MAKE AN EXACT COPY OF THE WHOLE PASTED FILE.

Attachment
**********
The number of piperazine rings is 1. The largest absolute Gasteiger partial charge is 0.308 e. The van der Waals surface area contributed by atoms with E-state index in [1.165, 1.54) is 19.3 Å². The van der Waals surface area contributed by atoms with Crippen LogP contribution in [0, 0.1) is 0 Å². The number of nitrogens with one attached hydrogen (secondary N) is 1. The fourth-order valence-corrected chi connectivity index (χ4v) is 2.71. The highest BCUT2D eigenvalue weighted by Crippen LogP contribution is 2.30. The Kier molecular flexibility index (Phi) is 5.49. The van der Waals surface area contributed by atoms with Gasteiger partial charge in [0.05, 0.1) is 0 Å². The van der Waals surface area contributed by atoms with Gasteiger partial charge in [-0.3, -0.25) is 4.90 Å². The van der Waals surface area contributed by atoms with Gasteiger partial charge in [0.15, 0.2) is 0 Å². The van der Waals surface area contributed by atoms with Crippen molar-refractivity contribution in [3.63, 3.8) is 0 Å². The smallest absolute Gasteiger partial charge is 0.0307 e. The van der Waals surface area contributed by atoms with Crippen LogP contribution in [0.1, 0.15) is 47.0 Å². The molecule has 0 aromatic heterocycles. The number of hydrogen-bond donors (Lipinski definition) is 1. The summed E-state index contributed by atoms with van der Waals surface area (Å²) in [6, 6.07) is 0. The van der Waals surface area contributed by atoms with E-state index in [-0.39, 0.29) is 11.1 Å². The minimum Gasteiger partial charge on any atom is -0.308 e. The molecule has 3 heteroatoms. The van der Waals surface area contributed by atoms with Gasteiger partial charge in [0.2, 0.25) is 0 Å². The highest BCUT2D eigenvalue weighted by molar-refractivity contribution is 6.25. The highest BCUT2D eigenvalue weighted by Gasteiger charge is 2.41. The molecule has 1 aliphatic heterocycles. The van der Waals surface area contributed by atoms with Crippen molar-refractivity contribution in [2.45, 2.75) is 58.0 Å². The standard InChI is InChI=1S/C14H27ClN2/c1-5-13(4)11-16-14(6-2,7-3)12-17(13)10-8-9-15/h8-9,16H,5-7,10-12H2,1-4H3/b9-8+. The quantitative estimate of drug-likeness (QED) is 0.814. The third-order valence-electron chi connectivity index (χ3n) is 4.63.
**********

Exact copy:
The number of piperazine rings is 1. The largest absolute Gasteiger partial charge is 0.308 e. The van der Waals surface area contributed by atoms with E-state index in [1.165, 1.54) is 19.3 Å². The van der Waals surface area contributed by atoms with Crippen LogP contribution in [0, 0.1) is 0 Å². The number of nitrogens with one attached hydrogen (secondary N) is 1. The fourth-order valence-corrected chi connectivity index (χ4v) is 2.71. The highest BCUT2D eigenvalue weighted by Crippen LogP contribution is 2.30. The Kier molecular flexibility index (Phi) is 5.49. The van der Waals surface area contributed by atoms with Gasteiger partial charge in [0.05, 0.1) is 0 Å². The van der Waals surface area contributed by atoms with Gasteiger partial charge in [-0.3, -0.25) is 4.90 Å². The van der Waals surface area contributed by atoms with Gasteiger partial charge in [0.15, 0.2) is 0 Å². The van der Waals surface area contributed by atoms with Crippen molar-refractivity contribution in [3.63, 3.8) is 0 Å². The smallest absolute Gasteiger partial charge is 0.0307 e. The van der Waals surface area contributed by atoms with Crippen LogP contribution in [0.1, 0.15) is 47.0 Å². The molecule has 0 aromatic heterocycles. The number of hydrogen-bond donors (Lipinski definition) is 1. The summed E-state index contributed by atoms with van der Waals surface area (Å²) in [6, 6.07) is 0. The van der Waals surface area contributed by atoms with E-state index in [-0.39, 0.29) is 11.1 Å². The minimum Gasteiger partial charge on any atom is -0.308 e. The molecule has 3 heteroatoms. The van der Waals surface area contributed by atoms with Gasteiger partial charge in [0.2, 0.25) is 0 Å². The highest BCUT2D eigenvalue weighted by molar-refractivity contribution is 6.25. The highest BCUT2D eigenvalue weighted by Gasteiger charge is 2.41. The molecule has 1 aliphatic heterocycles. The van der Waals surface area contributed by atoms with Crippen molar-refractivity contribution in [2.45, 2.75) is 58.0 Å². The standard InChI is InChI=1S/C14H27ClN2/c1-5-13(4)11-16-14(6-2,7-3)12-17(13)10-8-9-15/h8-9,16H,5-7,10-12H2,1-4H3/b9-8+. The quantitative estimate of drug-likeness (QED) is 0.814. The third-order valence-electron chi connectivity index (χ3n) is 4.63.